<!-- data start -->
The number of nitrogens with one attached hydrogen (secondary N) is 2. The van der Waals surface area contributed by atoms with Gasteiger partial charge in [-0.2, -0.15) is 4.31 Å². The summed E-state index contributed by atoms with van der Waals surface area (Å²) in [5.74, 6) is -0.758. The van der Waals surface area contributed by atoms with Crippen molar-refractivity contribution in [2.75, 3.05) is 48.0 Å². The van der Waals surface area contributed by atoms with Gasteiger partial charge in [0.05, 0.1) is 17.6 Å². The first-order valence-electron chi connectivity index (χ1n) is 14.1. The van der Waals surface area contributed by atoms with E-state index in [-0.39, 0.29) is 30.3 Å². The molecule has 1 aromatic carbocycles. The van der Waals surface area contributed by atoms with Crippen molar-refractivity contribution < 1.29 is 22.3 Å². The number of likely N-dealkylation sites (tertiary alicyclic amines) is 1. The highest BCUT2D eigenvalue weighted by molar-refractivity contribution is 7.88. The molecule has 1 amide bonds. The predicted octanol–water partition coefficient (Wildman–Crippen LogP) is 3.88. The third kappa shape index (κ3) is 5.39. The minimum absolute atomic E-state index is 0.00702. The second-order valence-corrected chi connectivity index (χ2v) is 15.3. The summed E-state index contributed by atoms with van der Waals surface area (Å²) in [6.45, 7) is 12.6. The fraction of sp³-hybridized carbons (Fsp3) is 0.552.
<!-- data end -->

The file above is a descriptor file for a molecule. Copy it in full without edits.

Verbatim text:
The number of nitrogens with one attached hydrogen (secondary N) is 2. The van der Waals surface area contributed by atoms with Gasteiger partial charge in [-0.2, -0.15) is 4.31 Å². The summed E-state index contributed by atoms with van der Waals surface area (Å²) in [5.74, 6) is -0.758. The van der Waals surface area contributed by atoms with Crippen molar-refractivity contribution in [2.75, 3.05) is 48.0 Å². The van der Waals surface area contributed by atoms with Gasteiger partial charge in [0.05, 0.1) is 17.6 Å². The first-order valence-electron chi connectivity index (χ1n) is 14.1. The van der Waals surface area contributed by atoms with E-state index in [-0.39, 0.29) is 30.3 Å². The molecule has 1 aromatic carbocycles. The van der Waals surface area contributed by atoms with Crippen molar-refractivity contribution < 1.29 is 22.3 Å². The number of likely N-dealkylation sites (tertiary alicyclic amines) is 1. The highest BCUT2D eigenvalue weighted by molar-refractivity contribution is 7.88. The molecule has 1 amide bonds. The predicted octanol–water partition coefficient (Wildman–Crippen LogP) is 3.88. The third kappa shape index (κ3) is 5.39. The minimum absolute atomic E-state index is 0.00702. The second-order valence-corrected chi connectivity index (χ2v) is 15.3. The summed E-state index contributed by atoms with van der Waals surface area (Å²) in [6.45, 7) is 12.6. The fraction of sp³-hybridized carbons (Fsp3) is 0.552.